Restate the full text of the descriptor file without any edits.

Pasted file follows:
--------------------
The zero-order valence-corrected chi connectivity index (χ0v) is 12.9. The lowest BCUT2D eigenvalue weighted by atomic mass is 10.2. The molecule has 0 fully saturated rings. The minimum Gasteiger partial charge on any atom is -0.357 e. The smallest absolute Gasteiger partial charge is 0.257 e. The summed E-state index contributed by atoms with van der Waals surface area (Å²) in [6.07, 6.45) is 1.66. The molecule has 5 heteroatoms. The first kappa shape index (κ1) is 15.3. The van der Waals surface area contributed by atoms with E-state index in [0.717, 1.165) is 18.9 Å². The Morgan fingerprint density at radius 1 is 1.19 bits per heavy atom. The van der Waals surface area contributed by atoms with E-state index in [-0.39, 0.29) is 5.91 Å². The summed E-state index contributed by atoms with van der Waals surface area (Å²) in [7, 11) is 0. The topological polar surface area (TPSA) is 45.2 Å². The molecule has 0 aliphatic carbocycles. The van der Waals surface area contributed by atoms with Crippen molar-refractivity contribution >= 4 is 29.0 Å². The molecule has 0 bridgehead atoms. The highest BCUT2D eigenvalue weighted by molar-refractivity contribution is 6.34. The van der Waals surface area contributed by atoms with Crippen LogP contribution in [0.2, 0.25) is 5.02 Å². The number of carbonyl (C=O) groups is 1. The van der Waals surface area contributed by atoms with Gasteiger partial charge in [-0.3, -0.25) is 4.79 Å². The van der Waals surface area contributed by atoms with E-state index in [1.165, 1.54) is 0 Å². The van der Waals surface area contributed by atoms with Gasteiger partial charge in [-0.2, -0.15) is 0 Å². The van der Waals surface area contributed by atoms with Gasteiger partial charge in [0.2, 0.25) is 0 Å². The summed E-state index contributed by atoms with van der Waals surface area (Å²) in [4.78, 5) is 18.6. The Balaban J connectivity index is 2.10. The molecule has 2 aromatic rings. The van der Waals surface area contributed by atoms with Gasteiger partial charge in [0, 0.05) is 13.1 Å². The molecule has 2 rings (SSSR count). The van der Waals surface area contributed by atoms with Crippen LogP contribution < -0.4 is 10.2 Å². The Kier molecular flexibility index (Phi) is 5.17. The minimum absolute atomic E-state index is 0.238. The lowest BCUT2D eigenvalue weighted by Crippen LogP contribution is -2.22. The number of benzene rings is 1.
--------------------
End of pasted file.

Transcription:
The zero-order valence-corrected chi connectivity index (χ0v) is 12.9. The lowest BCUT2D eigenvalue weighted by atomic mass is 10.2. The molecule has 0 fully saturated rings. The minimum Gasteiger partial charge on any atom is -0.357 e. The smallest absolute Gasteiger partial charge is 0.257 e. The summed E-state index contributed by atoms with van der Waals surface area (Å²) in [6.07, 6.45) is 1.66. The molecule has 5 heteroatoms. The first kappa shape index (κ1) is 15.3. The van der Waals surface area contributed by atoms with E-state index in [0.717, 1.165) is 18.9 Å². The Morgan fingerprint density at radius 1 is 1.19 bits per heavy atom. The van der Waals surface area contributed by atoms with E-state index in [-0.39, 0.29) is 5.91 Å². The summed E-state index contributed by atoms with van der Waals surface area (Å²) in [7, 11) is 0. The topological polar surface area (TPSA) is 45.2 Å². The molecule has 0 aliphatic carbocycles. The van der Waals surface area contributed by atoms with Crippen molar-refractivity contribution >= 4 is 29.0 Å². The molecule has 0 bridgehead atoms. The highest BCUT2D eigenvalue weighted by molar-refractivity contribution is 6.34. The van der Waals surface area contributed by atoms with Crippen LogP contribution in [0.2, 0.25) is 5.02 Å². The number of carbonyl (C=O) groups is 1. The van der Waals surface area contributed by atoms with Gasteiger partial charge in [-0.3, -0.25) is 4.79 Å². The van der Waals surface area contributed by atoms with E-state index in [1.165, 1.54) is 0 Å². The van der Waals surface area contributed by atoms with Gasteiger partial charge in [-0.2, -0.15) is 0 Å². The van der Waals surface area contributed by atoms with Gasteiger partial charge in [0.2, 0.25) is 0 Å². The summed E-state index contributed by atoms with van der Waals surface area (Å²) in [4.78, 5) is 18.6. The Balaban J connectivity index is 2.10. The molecule has 2 aromatic rings. The van der Waals surface area contributed by atoms with Gasteiger partial charge in [0, 0.05) is 13.1 Å². The molecule has 2 rings (SSSR count). The van der Waals surface area contributed by atoms with Crippen LogP contribution < -0.4 is 10.2 Å². The Kier molecular flexibility index (Phi) is 5.17. The minimum absolute atomic E-state index is 0.238. The lowest BCUT2D eigenvalue weighted by Crippen LogP contribution is -2.22. The number of benzene rings is 1.